For renewable energy, it is required by law that grid operators buy all the on-grid power produced by a renewable energy IPP, to encourage the development of renewable energy.

1.4  Impact of government policies on climate change

As part of the government policies in response to climate change, the State Council has set the objective to reduce the energy consumption and to save 670 million tons of standard coal in the 12-5 Plan period. The State Council has also set the goal of adjusting the energy structure by promoting non-fossil energy consumption to reach 11.4 per cent by 2015 in primary energy consumption.

The reform of electricity price and environmental charge will also be advanced by the regulators. The government sets the schedule to practice the step-type prices for use of electricity by residents, perfect the peak-valley TOU power price policies and impose punitive electricity prices on enterprises and products that consume energy beyond the unit product energy consumption (electricity consumption) limits stipulated by the state and the regional areas.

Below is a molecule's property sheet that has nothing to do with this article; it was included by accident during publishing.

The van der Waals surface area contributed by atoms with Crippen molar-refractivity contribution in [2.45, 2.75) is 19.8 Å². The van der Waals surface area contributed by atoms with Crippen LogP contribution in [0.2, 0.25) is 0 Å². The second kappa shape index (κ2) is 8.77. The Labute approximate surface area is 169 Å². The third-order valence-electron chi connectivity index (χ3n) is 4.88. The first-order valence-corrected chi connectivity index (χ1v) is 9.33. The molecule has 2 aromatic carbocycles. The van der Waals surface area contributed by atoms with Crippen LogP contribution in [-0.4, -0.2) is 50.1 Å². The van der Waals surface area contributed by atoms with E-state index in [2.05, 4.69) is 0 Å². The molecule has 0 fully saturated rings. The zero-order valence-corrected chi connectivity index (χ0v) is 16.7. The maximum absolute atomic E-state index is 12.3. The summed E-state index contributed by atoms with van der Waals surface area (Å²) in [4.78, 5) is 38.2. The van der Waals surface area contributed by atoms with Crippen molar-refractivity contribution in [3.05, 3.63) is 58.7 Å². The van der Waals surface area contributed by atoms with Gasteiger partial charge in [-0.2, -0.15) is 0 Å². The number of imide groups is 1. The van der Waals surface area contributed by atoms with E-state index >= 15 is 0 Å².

Grid operators are obligated to reform the methods of power generation scheduling, preferentially schedule RPG and preferentially arrange the power generation of energy-conserving, environment-friendly and high-efficiency thermal power units.

In addition, the state has established a clean development mechanism fund to support constructions and industrial activities that are beneficial to strengthening proper responses to climate change.

1.5  Government policy on new nuclear power plants

The government only encourages cautious development of nuclear power plants on the condition of ensured safety.

Specifically, the Development Plan provides a cautious and prudent road map on developing the nuclear power industry with an emphasis on strengthening nuclear safety, nuclear fuel reprocessing and waste disposal technology research. Only under the premise of ensured safety may third-generation nuclear power plant construction be organized and carried out. By 2015, the operating nuclear power installed capacity is expected to reach 40,000GW.

  1. Regulatory authorities

2.1  Policy setting

The NPC is the top legislative body with the highest and the only authority to promulgate laws.